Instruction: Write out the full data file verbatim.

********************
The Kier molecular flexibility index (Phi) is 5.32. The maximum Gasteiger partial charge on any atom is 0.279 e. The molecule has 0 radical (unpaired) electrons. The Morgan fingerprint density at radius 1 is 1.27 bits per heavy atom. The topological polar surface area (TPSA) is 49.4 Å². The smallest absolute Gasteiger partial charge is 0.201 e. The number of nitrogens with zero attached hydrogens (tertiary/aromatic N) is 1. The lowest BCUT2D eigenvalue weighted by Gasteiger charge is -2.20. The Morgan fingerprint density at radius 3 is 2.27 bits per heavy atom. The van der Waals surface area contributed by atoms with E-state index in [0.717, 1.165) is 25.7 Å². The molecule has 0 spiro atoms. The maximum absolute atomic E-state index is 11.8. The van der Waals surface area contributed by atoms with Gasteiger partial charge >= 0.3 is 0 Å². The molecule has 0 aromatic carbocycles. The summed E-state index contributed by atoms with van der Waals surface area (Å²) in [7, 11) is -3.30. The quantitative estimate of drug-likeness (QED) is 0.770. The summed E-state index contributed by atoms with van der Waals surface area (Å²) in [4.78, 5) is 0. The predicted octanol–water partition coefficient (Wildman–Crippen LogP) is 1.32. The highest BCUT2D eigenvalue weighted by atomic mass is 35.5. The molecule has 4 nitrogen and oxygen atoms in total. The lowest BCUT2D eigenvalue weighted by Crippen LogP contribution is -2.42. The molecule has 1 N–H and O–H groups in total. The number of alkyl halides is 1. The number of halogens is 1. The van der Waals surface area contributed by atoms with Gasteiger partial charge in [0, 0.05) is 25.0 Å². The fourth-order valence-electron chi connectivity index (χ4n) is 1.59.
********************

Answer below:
The Kier molecular flexibility index (Phi) is 5.32. The maximum Gasteiger partial charge on any atom is 0.279 e. The molecule has 0 radical (unpaired) electrons. The Morgan fingerprint density at radius 1 is 1.27 bits per heavy atom. The topological polar surface area (TPSA) is 49.4 Å². The smallest absolute Gasteiger partial charge is 0.201 e. The number of nitrogens with zero attached hydrogens (tertiary/aromatic N) is 1. The lowest BCUT2D eigenvalue weighted by Gasteiger charge is -2.20. The Morgan fingerprint density at radius 3 is 2.27 bits per heavy atom. The van der Waals surface area contributed by atoms with E-state index in [0.717, 1.165) is 25.7 Å². The molecule has 0 spiro atoms. The maximum absolute atomic E-state index is 11.8. The van der Waals surface area contributed by atoms with Gasteiger partial charge >= 0.3 is 0 Å². The molecule has 0 aromatic carbocycles. The summed E-state index contributed by atoms with van der Waals surface area (Å²) in [7, 11) is -3.30. The quantitative estimate of drug-likeness (QED) is 0.770. The summed E-state index contributed by atoms with van der Waals surface area (Å²) in [4.78, 5) is 0. The predicted octanol–water partition coefficient (Wildman–Crippen LogP) is 1.32. The highest BCUT2D eigenvalue weighted by atomic mass is 35.5. The molecule has 4 nitrogen and oxygen atoms in total. The lowest BCUT2D eigenvalue weighted by Crippen LogP contribution is -2.42. The molecule has 1 N–H and O–H groups in total. The number of alkyl halides is 1. The number of halogens is 1. The van der Waals surface area contributed by atoms with Gasteiger partial charge in [0, 0.05) is 25.0 Å². The fourth-order valence-electron chi connectivity index (χ4n) is 1.59.